Evelina or the History of a Young Lady’s Entrance into the World (1778)

by Frances Burney

Evelina or the History of a Young Lady’s Entrance into the World is an epistolary novel in which most of the letters are Evelina’s, giving readers direct experience of the 17-year-old heroine’s thoughts. Usually considered a novel of manners that foreshadowed Jane Austen’s writing, Evelina is actually darker than Austen’s work, exposing within a comic tone the misogyny and brutality of the English upper-middle class of the late 18th century. The innocent Evelina, who has been raised by a rural parson, goes out into society not understanding the rules of the game. She has to rely on her wits and good breading to navigate a path past rakes and self-serving relatives. Evelina’s situation is dire, for her birth father’s not acknowledging her means she has lost not only her inheritance but also her legitimacy. Her beauty won’t make up for those liabilities with prospective husbands of the right class.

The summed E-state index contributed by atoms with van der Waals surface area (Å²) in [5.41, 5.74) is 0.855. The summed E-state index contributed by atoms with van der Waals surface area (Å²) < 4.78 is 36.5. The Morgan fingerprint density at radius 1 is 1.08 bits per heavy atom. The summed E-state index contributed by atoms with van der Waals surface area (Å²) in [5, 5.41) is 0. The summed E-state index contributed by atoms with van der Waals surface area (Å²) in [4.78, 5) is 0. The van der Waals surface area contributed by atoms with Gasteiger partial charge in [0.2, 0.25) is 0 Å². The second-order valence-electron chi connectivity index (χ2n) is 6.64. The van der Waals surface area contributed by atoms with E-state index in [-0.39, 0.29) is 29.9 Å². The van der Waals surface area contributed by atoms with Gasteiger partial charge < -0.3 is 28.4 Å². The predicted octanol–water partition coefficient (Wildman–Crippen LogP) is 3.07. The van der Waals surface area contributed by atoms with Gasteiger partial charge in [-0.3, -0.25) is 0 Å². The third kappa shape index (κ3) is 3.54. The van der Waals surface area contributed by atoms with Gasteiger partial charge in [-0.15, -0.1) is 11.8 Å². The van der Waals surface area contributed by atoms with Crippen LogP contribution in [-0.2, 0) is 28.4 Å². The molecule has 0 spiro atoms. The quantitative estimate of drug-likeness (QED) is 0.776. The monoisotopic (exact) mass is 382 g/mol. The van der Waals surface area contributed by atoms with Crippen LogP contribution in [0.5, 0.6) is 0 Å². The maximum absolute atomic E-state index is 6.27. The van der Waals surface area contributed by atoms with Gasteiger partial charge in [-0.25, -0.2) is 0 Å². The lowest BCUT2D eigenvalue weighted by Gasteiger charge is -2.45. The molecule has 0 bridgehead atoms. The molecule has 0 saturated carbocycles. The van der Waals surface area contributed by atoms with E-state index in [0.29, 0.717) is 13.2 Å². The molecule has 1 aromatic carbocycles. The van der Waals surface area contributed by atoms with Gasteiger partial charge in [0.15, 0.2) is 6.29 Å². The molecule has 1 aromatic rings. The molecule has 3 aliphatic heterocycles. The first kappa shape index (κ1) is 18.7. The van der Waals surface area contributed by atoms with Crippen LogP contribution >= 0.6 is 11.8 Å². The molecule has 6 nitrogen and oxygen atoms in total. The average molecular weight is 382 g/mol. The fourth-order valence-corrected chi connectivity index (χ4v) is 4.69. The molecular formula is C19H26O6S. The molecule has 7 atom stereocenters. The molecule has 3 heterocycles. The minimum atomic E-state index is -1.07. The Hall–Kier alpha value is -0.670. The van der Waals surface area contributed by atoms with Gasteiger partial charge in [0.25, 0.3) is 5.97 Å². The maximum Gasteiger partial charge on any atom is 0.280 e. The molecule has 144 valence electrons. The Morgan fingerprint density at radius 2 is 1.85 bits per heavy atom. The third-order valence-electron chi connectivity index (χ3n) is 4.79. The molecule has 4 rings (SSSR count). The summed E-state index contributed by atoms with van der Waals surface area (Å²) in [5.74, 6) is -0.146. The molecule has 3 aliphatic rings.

A young woman of the late 18th century did not put herself in the public eye by writing, so Evelina, Frances Burney’s first novel, was published anonymously. It was an immediate success with readers and critics. It, and Burney’s three other novels and many plays, faded in the public eye when the Victorians favored Burney’s diaries and letters. Today her novels are being revived for their perspective on the difficulties of women in a male-oriented culture.


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